TV/VCR/Stereo Troubleshooting/Sony amp won't switch on, but does 'click'.
QUESTION: Hi, my Sony STR-DH100 amp has recently stopped working. There's were some 'protect' issues a while back that I tried to fix by ensuring the wire to the speakers was in good condition, stripped correctly etc.
This seemed to fix that issue, but last week I went to turn it on and nothing appeared on the display. I heard a click sound which is the same as the one that I'd hear after the 'protect' message beforehand, but other than that, nothing.
I'm happy to take a look inside, but don't really know what I'm looking for. Any ideas?
ANSWER: First, remove all the speaker wires from the back of the set. If you are still getting the click sound it means the problem is likely internal and most likely a failed power supply (such as bad rectifiers or transformer - something serious).
If it seems to be working with all speaker wires pulled then it might be you have a shorted speaker placing a dead load on one of the amps (a shorted voice coil inside one of the drivers can do this). You can then test one speaker at a time.
Let me know how it goes. Good Luck.
Hope this helps.
---------- FOLLOW-UP ----------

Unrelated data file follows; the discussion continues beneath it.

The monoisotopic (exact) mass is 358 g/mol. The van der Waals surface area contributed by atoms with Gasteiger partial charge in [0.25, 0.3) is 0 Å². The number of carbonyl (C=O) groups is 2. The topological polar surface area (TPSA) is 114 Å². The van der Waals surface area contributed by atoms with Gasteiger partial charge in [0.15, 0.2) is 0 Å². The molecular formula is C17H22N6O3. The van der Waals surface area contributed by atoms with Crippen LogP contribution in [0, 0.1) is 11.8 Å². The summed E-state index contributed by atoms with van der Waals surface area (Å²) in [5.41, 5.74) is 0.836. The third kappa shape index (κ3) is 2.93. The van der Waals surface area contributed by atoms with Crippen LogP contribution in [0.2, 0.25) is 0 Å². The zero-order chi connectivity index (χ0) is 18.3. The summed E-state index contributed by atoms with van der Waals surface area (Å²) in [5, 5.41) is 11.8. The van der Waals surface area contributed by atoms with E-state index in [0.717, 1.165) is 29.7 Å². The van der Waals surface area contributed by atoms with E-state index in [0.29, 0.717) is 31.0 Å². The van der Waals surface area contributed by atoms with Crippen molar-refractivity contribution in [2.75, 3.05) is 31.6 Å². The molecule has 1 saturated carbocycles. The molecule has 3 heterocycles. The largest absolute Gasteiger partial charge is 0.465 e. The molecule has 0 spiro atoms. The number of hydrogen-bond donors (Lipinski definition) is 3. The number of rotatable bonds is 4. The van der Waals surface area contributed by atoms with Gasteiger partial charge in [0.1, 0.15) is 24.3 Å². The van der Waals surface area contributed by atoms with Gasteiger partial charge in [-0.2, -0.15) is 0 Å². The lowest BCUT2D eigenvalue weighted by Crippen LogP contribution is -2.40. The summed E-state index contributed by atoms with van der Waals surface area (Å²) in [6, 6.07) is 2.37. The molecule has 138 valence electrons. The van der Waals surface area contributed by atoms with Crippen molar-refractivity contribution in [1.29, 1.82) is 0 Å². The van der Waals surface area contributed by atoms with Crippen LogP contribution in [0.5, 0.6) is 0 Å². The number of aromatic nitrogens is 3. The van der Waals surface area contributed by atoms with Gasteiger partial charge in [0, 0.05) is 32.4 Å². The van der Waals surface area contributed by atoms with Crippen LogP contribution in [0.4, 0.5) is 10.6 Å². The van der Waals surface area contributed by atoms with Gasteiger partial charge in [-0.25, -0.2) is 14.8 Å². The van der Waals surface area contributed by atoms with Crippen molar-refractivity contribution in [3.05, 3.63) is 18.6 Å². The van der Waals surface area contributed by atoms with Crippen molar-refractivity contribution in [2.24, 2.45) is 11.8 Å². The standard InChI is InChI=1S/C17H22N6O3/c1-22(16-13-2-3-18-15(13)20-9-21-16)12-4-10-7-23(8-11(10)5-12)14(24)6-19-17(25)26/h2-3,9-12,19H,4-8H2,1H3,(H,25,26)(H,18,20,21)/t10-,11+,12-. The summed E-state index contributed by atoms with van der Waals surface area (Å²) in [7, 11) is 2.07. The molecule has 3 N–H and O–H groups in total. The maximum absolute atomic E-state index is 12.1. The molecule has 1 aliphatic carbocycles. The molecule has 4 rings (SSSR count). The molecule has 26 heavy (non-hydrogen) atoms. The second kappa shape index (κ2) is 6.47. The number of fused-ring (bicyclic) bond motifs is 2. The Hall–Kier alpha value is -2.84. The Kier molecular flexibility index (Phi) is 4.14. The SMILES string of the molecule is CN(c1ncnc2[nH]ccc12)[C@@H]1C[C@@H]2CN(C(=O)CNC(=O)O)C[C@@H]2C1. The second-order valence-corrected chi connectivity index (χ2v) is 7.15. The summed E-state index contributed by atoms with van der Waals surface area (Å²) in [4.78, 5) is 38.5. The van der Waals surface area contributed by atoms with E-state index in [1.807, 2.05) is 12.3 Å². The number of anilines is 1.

QUESTION: Thanks for your prompt reply. I took a look inside and immediately saw that a fuse had blown. I replaced it today and was hopeful that this would fix things. Indeed, the display has reappeared, but within seconds of turning it on it comes up with the 'protect' warning and shuts down. I've tried this both with the speakers plugged in and without any at all. Do you reckon it's probably the power supply?
Yes, my guess would be the power supply. However, if you have in the past been driving the amp hard for long periods of time you could also have a melt down in one of the amplifier output stages. This requires replacement of the output power transistor (or FET) which is no small task removing it from the heatsinks and soldering in new replacement devices (if you can find them).
In my opinion you might be better off, if you can, replace the entire amp. Often you can find a working replacement on eBay or Craigslist that is more cost efficient than doing the repair. If it turns out to be a shorted electrolytic cap in the power supply ripple filter section it would not be too bad to replace but still you have to get inside where you can rip out the old one(s) and solder in a replacement. Not bad if you are an experienced tech but if you have never replaced a lytic before, now is the time to learn, I suppose.............
Best wishes. Let me know how it goes.